“New gear always leads to more new gear.” This is a favorite quote my buddy Mason likes to sling as soon as the first snow of the season dusts upper peaks. That touch of early-autumn chill triggers our internal alarms that it’s time to get ready for ski season. To reinforce this fact, gear guides arrive in mailboxes. Ski swaps pop up across town. And local shops display the latest shiny backcountry-ski setups. I typically can’t resist such temptation and convince myself that I need to replace at least one worn-out piece of my touring kit. But then Mason’s sage words ring in my skull, and force the credit card back into my wallet.

The idea behind his mantra is simple: if you think you’re done spending money after dropping $1,000 on new skis, think again.

Here’s how the scenario usually plays out for me. I buy a new pair of skis and excitedly take them home with the intention of mounting my current, perfectly good bindings to them. But of course, as soon as I tear the plastic wrap off the skis and catch a whiff of that new-ski smell, I decide that screwing old bindings into those flawless topsheets is about as good an idea as installing wall-to-wall carpet in an animal shelter. So I plop down $500 for the latest in alpine-touring binding technology.

Fast forward to winter, and the first day I get to ski with my new gear. I slide my lightweight, virgin skis into the skintrack and almost reverently click into the unsullied bindings. I am giddy with the setup’s performance as they allow me to fly up the mountainside and kick-turn with ease on switchbacks. But my enthusiasm falters when I make my first turns down powdery fields. I decide that my ski boots are too burly. In my obsessive mind they seem to overpower the new feathery skis and bindings. Plus, I determine that if I’m trying to save weight, I might as well trim off a few grams from my boots as well. Back to the ski shop I go where another $900 nets me carbon fiber, Pebax Franken-boots that promise the most efficient climbing ability paired with freeskiing downhill performance.

Finally happy with my new setup, my savings account, after taxes, is nearly 3-grand lighter. I’m also in Dutch with the wife because that money was probably being saved for a vacation in Hawaii. So to avoid such scenarios, I try to stay away from new gear altogether, until it’s absolutely necessary that I replace something. Although even then, new gear creates a dilemma.

Recently, I needed new climbing skins. The nylon had more bald spots than my own patchy scalp, and the glue was sluffing off so bad that it was sticking to my ski bases worse than grape jelly around a toddler’s mouth. So I happily paid full price for a new pair. But when it came time to cut virgin skins into the shape of my beat-up, old backcountry skis, it seemed downright shameful. I felt like I was sliding a prom dress on the body of an 80-year-old woman. In that moment, I seriously, insanely, considered buying new skis just to match my new skins.

So Mason’s expression that new gear always leads to more new gear is spot on. However, it’s worth noting that Mason rarely heeds his own warning. In fact, he’s among the worst offenders I know, and even takes things to a whole new level.

Take backpacks for example. Mason admits that he has way too many of them because he might purchase a pack and love everything about it, except the pack lacks one particular feature. So he’ll buy another backpack that has that desired feature, but the new one lacks a different feature. So he plunks down cash for another backpack… and around the circle he goes. Before long, he’s got a closet full of packs and none of them are 100% perfect.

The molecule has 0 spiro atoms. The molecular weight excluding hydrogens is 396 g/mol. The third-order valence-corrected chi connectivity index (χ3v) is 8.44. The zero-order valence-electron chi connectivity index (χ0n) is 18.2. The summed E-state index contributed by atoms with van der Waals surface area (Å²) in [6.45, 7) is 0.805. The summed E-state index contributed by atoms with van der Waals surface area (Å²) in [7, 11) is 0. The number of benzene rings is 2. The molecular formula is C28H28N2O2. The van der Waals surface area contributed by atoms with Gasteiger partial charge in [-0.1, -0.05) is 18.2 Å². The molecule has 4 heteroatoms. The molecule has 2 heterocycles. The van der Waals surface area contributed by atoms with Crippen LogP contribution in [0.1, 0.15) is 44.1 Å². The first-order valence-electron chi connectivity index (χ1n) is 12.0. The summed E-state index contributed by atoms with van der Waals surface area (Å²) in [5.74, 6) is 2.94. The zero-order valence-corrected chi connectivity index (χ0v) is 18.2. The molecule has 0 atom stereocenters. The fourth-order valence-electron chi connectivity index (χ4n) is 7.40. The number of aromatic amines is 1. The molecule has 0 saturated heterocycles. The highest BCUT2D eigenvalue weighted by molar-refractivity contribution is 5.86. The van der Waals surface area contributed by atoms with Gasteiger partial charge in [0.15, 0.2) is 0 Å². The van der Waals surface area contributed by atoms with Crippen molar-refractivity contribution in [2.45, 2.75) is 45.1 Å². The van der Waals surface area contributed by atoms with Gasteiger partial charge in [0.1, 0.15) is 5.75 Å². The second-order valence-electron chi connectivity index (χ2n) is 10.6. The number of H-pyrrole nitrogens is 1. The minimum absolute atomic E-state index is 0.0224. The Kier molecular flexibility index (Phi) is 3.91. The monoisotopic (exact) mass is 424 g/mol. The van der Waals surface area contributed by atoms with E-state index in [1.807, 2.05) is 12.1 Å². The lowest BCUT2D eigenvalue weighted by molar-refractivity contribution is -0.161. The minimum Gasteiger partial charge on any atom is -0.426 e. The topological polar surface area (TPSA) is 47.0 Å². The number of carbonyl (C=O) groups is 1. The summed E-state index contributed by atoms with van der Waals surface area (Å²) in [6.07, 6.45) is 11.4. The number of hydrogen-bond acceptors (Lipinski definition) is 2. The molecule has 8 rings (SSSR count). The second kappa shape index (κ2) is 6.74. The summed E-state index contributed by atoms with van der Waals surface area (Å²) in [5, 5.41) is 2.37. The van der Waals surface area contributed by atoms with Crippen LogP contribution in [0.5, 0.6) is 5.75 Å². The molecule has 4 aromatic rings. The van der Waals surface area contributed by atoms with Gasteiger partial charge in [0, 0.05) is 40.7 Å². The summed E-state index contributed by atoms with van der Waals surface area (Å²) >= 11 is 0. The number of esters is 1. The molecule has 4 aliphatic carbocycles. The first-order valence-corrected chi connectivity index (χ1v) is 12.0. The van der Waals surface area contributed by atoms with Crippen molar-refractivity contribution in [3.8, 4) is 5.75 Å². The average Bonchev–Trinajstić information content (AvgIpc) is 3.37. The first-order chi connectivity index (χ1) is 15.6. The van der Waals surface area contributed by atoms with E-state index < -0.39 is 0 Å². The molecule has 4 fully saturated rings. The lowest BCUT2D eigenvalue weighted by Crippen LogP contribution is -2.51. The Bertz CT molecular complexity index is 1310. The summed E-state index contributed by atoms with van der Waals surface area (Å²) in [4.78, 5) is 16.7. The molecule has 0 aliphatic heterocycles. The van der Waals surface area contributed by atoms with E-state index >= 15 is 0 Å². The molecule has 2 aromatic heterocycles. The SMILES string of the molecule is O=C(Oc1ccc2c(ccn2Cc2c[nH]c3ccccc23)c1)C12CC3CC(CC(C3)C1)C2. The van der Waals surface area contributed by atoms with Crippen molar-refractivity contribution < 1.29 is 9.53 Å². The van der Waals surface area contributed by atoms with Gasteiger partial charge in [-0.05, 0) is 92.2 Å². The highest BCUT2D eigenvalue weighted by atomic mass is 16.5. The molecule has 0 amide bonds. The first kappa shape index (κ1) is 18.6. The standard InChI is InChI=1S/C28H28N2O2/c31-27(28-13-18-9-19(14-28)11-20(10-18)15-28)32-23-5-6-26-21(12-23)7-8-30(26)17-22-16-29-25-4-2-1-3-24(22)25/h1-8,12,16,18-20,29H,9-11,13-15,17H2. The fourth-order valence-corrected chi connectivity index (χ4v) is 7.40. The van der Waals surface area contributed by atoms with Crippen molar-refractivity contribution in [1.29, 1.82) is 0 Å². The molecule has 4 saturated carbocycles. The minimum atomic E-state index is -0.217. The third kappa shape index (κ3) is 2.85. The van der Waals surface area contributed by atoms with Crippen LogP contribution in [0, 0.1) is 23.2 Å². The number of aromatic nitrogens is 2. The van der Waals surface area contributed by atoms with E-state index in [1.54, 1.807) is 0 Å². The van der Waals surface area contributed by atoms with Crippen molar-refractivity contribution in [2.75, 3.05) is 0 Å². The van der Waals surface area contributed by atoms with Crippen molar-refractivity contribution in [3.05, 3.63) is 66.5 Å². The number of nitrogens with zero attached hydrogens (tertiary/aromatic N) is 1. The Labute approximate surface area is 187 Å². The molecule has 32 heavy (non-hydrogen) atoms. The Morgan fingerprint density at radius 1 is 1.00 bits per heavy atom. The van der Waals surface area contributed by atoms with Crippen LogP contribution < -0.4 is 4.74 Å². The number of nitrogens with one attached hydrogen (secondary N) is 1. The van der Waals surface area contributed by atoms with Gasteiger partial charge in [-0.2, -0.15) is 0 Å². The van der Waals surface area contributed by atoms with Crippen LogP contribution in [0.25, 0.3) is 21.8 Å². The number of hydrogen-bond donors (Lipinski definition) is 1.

Now the search for perfection in ski gear is a fool’s errand as the price point is infinitely higher than backpacks. And while I’ve never had a backcountry setup that hasn’t exhibited some perceived flaw in my estimation, the simple lack of funds negates any attempt to rectify it through the stockpiling of supposedly better skis. Thankfully, I’ve been overall happy with my current setup.

That is until last season. While skiing in some manky snow the day after a mid-winter rain event, I busted the heel piece off a tech binding. Both my skis and bindings were showing their age after enduring over 200 backcountry tours. As a result, I’ve considered a new setup for the last few years, but never summoned up enough willpower to pull the trigger. After the busted binder, I vowed that this season was the time I would go all-in on new gear, Hawaii be damned. But to ease my mind before jumping head-first into the vortex of internet searches and gear reviews, I took my ruined binding to a ski shop to see if anything could be done. Lo and behold, the manufacturer sent out a brand new heel piece for free, even though the warranty had expired many moons ago. Damn them and their excellent customer service. They saved me from the new gear cycle once more.

Of course, while waiting for my binding to be remounted, I caught myself pawing at discounted ski-touring packs. I feel my current one is missing one particular feature.

So, yea. The gear cycle can be vicious indeed.

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Jared Hargrave

What innovation would you (realistically) like to see that might be beneficial to backcountry skiing?

Grumpy Hargrave doesn't want innovations, so as not to attract more skiers into an already crowded backcountry. However, optimistic Hargrave wants a new innovation in avalanche airbag packs. Specifically, technology that would make them far less expensive, so that everyone can afford to be safer in the mountains.

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